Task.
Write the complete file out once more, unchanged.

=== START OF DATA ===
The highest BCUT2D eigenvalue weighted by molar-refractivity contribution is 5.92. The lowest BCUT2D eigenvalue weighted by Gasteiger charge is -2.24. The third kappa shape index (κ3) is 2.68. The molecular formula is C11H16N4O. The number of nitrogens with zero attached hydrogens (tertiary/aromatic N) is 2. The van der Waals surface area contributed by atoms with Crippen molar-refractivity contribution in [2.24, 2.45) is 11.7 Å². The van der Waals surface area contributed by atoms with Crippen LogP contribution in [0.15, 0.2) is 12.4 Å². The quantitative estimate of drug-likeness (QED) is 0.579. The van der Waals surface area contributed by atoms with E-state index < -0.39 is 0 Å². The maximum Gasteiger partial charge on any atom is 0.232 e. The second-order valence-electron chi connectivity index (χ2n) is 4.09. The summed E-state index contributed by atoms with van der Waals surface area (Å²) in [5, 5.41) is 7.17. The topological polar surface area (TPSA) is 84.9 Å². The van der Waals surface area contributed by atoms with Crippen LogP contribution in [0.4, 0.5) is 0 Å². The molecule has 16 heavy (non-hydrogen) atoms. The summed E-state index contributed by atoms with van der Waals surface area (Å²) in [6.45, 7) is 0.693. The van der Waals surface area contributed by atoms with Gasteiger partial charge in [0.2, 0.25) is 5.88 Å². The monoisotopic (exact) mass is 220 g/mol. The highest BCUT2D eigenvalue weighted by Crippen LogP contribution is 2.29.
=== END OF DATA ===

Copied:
The highest BCUT2D eigenvalue weighted by molar-refractivity contribution is 5.92. The lowest BCUT2D eigenvalue weighted by Gasteiger charge is -2.24. The third kappa shape index (κ3) is 2.68. The molecular formula is C11H16N4O. The number of nitrogens with zero attached hydrogens (tertiary/aromatic N) is 2. The van der Waals surface area contributed by atoms with Crippen molar-refractivity contribution in [2.24, 2.45) is 11.7 Å². The van der Waals surface area contributed by atoms with Crippen LogP contribution in [0.15, 0.2) is 12.4 Å². The quantitative estimate of drug-likeness (QED) is 0.579. The van der Waals surface area contributed by atoms with E-state index < -0.39 is 0 Å². The maximum Gasteiger partial charge on any atom is 0.232 e. The second-order valence-electron chi connectivity index (χ2n) is 4.09. The summed E-state index contributed by atoms with van der Waals surface area (Å²) in [5, 5.41) is 7.17. The topological polar surface area (TPSA) is 84.9 Å². The van der Waals surface area contributed by atoms with Crippen LogP contribution in [0.4, 0.5) is 0 Å². The molecule has 16 heavy (non-hydrogen) atoms. The summed E-state index contributed by atoms with van der Waals surface area (Å²) in [6.45, 7) is 0.693. The van der Waals surface area contributed by atoms with Gasteiger partial charge in [0.2, 0.25) is 5.88 Å². The monoisotopic (exact) mass is 220 g/mol. The highest BCUT2D eigenvalue weighted by Crippen LogP contribution is 2.29.